The Chinese economy is at a turning point. The old growth model – ‘the factory of the world’ – is obsolete. Wages are on the rise, exports and investments can no longer ensure high economic growth rates. If structural reforms currently underway prove successful, China has the potential of becoming a leading economic and technological power in the twenty-first century. Inadequate reforms or a severe economic crisis, however, could drag the country into mediocrity – or even propel it to the brink of collapse. MERICS’ Economy and Technology program observes and analyzes the critical transition of China’s economy. It focuses in particular on three main trends:
Economic reforms and signs of crisis
The Chinese economy shows signs of a slowdown while financial markets have experienced their own difficulties. The Chinese leadership needs to prove that its comprehensive reform agenda from 2013 is capable of preparing the economy for the challenges ahead. However, if the Chinese economy heads into a crisis, short-term fixes are likely to take precedence and delay further reforms. This would hinder or bring to a halt structural changes towards a service and innovation-driven economy. In such a scenario, high, long-term economic growth could be at stake. China might have to give up efforts to catch up with cutting-edge technology in advanced economies before it really got started.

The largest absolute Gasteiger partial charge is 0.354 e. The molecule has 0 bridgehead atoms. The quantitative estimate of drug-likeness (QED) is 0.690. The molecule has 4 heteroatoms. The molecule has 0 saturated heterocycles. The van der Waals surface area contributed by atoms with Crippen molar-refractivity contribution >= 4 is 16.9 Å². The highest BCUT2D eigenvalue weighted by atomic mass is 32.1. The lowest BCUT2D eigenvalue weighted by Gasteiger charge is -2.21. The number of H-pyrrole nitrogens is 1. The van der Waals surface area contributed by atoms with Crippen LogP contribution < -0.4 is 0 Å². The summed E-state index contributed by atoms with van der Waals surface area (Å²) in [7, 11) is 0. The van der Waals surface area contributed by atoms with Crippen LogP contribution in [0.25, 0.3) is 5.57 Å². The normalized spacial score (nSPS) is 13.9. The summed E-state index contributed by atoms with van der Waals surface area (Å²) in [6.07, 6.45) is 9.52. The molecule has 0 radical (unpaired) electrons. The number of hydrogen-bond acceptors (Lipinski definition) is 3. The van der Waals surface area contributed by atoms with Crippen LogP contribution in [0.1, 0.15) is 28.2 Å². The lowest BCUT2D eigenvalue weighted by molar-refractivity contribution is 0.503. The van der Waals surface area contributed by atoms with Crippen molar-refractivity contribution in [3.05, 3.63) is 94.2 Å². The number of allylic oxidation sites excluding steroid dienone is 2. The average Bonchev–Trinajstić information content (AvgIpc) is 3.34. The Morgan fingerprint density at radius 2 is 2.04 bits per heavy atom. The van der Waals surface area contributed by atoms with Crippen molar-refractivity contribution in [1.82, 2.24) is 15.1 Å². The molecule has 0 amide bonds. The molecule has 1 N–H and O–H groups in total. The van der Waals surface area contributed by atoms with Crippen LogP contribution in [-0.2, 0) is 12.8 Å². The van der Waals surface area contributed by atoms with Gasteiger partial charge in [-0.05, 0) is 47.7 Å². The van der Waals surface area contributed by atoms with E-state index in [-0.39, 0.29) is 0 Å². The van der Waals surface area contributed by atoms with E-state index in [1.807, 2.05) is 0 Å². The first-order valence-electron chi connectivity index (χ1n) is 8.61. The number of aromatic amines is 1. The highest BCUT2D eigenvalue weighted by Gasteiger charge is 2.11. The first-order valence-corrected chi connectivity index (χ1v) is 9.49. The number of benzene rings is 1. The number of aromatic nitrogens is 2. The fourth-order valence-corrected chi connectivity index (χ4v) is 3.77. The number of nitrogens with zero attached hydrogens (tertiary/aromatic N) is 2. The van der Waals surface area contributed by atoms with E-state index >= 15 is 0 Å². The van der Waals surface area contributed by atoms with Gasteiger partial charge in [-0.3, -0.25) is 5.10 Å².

Digitization of the economy
Despite the economic slowdowns, China’s digital change is progressing at great speed. New business start-ups are mushrooming. The success of Chinese internet companies like Xiaomi and Alibaba questions the validity of conventional market structures and business set-ups. Linking up every area of the economy and people’s lives in the Internet of Things will influence and determine the future of China’s economic development. The country’s leaders recognized the potential economic benefits of e-commerce and modern IT technologies early on - earlier in fact than many other governments. Internet Plus is the catchphrase used by the Chinese government to promote the cross-linkage and digitization of traditional industries. New web-based services and Big Data also create e new means to regulate and control the economy and society more stringently.
The comprehensive modernization of industry is at the heart of China’s strategy of innovation and industrialization. The country hopes to become a global leader in innovation and advanced technologies. With its modernization program Made in China 2025, Beijing wants to boost industrial productivity and quality. Automation technology and intelligent production networks, i.e. the concept of Industry 4.0, are becoming more and more important. Simultaneously, the Chinese government allocates enormous funds and resources to promote strategically important technologies such as IT, e-mobility and renewable energy. In many industries leading multinational firms are still way ahead of their Chinese competitors, but Chinese companies are catching up fast.